It has been months in planning: Mt Kilimanjaro, she was the goal that we had in our minds and what we had been preparing for all year. And then the day finally arrived when we were all together again, towards a common agenda – the summit.
So where did this all start? Well really, this all started in 2012. Sophie, Jason, Kes and myself all met in unusual circumstances – working as expats in Cairo, Egypt. We couldn’t be more different, each of us – from our cultures (English, South African, Canadian and Australian respectively), to our personalities and even our appearance! But when you’re an expat in Cairo the experiences and absurdities that you experience together forges a memorable bond.
Sophie and I had remain good friends in the years to come and in 2014 when we were both down in the rut we decided to travel together. Excited by the idea of Africa we started planning trips to Tanzania and Kenya because Kes and his wife Su had moved recently to Nairobi for work. Unfortunately, in the lead up to the trip Sophie was diagnosed with Stage 1A Hodgkin’s Lymphoma. This meant that Soph had to cancel her travel plans and focus on treatment and recovery for the rest of the year. As she battled through the disease and daydreamed about the places in Africa she couldn’t have been she realised that she needed to have a goal, something to strive for at the end of it all, and so our trip to Kili was born. As an addition, to give back to the organisation that helped her fight the cancer, we all agreed it would be amazing to raise some money for the Bloodwise Charity (Leukaemia and Lymphoma Research).
And so on an ordinary day in August, we all arrived in Nairobi and our adventures began.
It was a Wednesday morning when our tour agent, Dickson, picked us up from Nairobi and helped us onto a local bus to cross the border into Moshi, Tanzania (the gateway to Kilimanjaro and the Serengeti). It was a long, but not so strenuous 6 hour ride where we had to stop and cross the border by foot. I had somehow contracted a cold just days before the big climb and was not in such good spirits, feeling rather down and tired during the bus ride with a runny nose.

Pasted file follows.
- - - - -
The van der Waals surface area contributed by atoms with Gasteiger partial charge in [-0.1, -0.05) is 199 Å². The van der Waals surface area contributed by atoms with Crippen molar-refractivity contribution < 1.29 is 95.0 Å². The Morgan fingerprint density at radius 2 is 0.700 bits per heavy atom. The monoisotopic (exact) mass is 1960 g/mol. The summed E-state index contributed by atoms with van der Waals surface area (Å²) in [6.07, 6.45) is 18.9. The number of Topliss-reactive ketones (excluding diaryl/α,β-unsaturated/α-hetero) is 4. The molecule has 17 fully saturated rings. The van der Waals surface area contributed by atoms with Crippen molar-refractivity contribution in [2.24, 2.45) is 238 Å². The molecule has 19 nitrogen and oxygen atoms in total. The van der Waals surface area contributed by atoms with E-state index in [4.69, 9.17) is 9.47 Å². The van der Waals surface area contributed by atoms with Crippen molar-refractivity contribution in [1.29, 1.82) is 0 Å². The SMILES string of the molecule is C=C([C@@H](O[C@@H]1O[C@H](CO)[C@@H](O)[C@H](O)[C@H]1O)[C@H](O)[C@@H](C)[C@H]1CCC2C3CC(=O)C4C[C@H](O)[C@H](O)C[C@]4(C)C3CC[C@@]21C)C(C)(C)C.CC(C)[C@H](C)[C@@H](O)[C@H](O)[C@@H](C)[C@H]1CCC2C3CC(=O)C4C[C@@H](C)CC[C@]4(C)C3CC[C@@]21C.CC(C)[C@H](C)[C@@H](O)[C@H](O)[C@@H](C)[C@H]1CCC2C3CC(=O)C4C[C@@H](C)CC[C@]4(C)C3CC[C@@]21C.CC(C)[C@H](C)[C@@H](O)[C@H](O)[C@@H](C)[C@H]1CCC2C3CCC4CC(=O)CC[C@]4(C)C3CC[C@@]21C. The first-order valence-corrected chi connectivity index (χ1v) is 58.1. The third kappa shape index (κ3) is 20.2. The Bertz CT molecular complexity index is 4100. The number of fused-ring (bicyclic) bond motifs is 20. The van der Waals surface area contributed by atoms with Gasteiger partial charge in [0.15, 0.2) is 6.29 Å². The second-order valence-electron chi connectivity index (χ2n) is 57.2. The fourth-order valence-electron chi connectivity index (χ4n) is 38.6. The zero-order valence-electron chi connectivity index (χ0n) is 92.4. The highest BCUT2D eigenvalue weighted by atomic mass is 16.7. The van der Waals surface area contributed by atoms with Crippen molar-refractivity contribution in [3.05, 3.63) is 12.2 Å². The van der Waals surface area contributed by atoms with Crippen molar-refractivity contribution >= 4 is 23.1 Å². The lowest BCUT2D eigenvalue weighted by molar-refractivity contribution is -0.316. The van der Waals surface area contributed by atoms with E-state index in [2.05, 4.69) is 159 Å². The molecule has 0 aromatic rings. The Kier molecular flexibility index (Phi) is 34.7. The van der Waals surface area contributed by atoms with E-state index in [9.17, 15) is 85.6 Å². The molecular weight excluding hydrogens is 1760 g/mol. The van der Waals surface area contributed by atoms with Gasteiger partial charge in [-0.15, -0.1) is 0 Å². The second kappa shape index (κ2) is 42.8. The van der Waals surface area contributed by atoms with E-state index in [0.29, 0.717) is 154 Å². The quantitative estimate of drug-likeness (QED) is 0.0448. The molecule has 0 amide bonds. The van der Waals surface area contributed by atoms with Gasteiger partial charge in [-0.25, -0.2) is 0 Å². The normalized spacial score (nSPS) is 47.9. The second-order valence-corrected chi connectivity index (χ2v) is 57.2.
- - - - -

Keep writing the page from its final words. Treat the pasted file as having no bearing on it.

We finally arrived in Moshi just as the sun was about to set. From the restaurant of our hotel, located on the top floor, we could see for the first time the height of the mountain we were trying to conquer. At 5,895m elevation above sea level this would be no small feat. Having climb Mt Kinabalu recently, with a summit height of 4,095m, I had a feel of how the altitude could affect us all.
In preparation for the climb we had discussed our packing kit for several months (I will add a guide shortly). Just before we left Nairobi we brainstormed anything additional we might need and Jason came up with one very important thing: the bog roll string. Although simplistic, it was ingenious and turned out to be invaluable during our whole hike. The concept was to answer the question: how does one hold onto their bog roll whilst squatting in a variety of climatic environments and whilst fatigued? The ‘bog roll string’ was the answer! I was pleased to be the first one in our team to try this, and it worked brilliantly.
The next morning we met the team. Our team consisted of a Lead Guide: Siraji and three other guides: George Majidi, Moses and Bacari. We also had a chef (we called him Mr. Delicious) and a ‘waiter’: Bariki. In total we had 17 porters who helped carry our tents, equipment, food and bags.